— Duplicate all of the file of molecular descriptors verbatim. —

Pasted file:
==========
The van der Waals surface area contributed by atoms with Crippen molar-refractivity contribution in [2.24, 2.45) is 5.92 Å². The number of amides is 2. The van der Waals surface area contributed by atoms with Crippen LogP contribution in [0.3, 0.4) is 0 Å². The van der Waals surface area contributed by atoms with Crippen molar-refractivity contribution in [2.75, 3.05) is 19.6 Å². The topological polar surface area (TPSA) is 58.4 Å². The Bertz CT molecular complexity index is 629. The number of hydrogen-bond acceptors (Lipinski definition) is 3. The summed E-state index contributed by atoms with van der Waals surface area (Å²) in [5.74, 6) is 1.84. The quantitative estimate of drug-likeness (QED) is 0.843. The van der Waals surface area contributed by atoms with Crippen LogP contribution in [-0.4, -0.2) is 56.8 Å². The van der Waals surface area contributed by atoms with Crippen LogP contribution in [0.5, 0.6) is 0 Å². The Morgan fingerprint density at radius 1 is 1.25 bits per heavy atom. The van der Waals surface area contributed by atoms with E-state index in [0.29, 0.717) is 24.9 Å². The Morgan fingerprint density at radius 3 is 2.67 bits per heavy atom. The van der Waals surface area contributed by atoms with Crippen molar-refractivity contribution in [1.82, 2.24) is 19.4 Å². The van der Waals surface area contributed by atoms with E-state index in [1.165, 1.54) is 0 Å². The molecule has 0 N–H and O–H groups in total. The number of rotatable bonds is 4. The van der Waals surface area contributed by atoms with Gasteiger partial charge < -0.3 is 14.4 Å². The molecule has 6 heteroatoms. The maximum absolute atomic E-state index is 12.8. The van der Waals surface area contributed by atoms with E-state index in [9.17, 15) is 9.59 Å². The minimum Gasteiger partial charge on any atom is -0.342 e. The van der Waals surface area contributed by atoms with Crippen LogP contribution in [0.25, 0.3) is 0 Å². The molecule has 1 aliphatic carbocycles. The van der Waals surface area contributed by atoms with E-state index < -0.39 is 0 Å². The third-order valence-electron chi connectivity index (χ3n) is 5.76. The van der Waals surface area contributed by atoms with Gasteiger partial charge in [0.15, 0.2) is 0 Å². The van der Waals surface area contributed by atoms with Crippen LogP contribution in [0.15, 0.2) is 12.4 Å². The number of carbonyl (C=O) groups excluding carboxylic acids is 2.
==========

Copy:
The van der Waals surface area contributed by atoms with Crippen molar-refractivity contribution in [2.24, 2.45) is 5.92 Å². The number of amides is 2. The van der Waals surface area contributed by atoms with Crippen LogP contribution in [0.3, 0.4) is 0 Å². The van der Waals surface area contributed by atoms with Crippen molar-refractivity contribution in [2.75, 3.05) is 19.6 Å². The topological polar surface area (TPSA) is 58.4 Å². The Bertz CT molecular complexity index is 629. The number of hydrogen-bond acceptors (Lipinski definition) is 3. The summed E-state index contributed by atoms with van der Waals surface area (Å²) in [5.74, 6) is 1.84. The quantitative estimate of drug-likeness (QED) is 0.843. The van der Waals surface area contributed by atoms with Crippen LogP contribution in [-0.4, -0.2) is 56.8 Å². The van der Waals surface area contributed by atoms with Crippen LogP contribution in [0.5, 0.6) is 0 Å². The Morgan fingerprint density at radius 1 is 1.25 bits per heavy atom. The van der Waals surface area contributed by atoms with E-state index in [0.29, 0.717) is 24.9 Å². The Morgan fingerprint density at radius 3 is 2.67 bits per heavy atom. The van der Waals surface area contributed by atoms with Crippen molar-refractivity contribution in [1.82, 2.24) is 19.4 Å². The van der Waals surface area contributed by atoms with E-state index in [1.165, 1.54) is 0 Å². The molecule has 0 N–H and O–H groups in total. The number of rotatable bonds is 4. The van der Waals surface area contributed by atoms with Gasteiger partial charge < -0.3 is 14.4 Å². The molecule has 6 heteroatoms. The maximum absolute atomic E-state index is 12.8. The van der Waals surface area contributed by atoms with E-state index in [9.17, 15) is 9.59 Å². The minimum Gasteiger partial charge on any atom is -0.342 e. The van der Waals surface area contributed by atoms with Crippen LogP contribution in [0.25, 0.3) is 0 Å². The molecule has 1 aliphatic carbocycles. The van der Waals surface area contributed by atoms with E-state index < -0.39 is 0 Å². The third-order valence-electron chi connectivity index (χ3n) is 5.76. The van der Waals surface area contributed by atoms with Gasteiger partial charge in [0.15, 0.2) is 0 Å². The van der Waals surface area contributed by atoms with Crippen LogP contribution in [0.15, 0.2) is 12.4 Å². The number of carbonyl (C=O) groups excluding carboxylic acids is 2.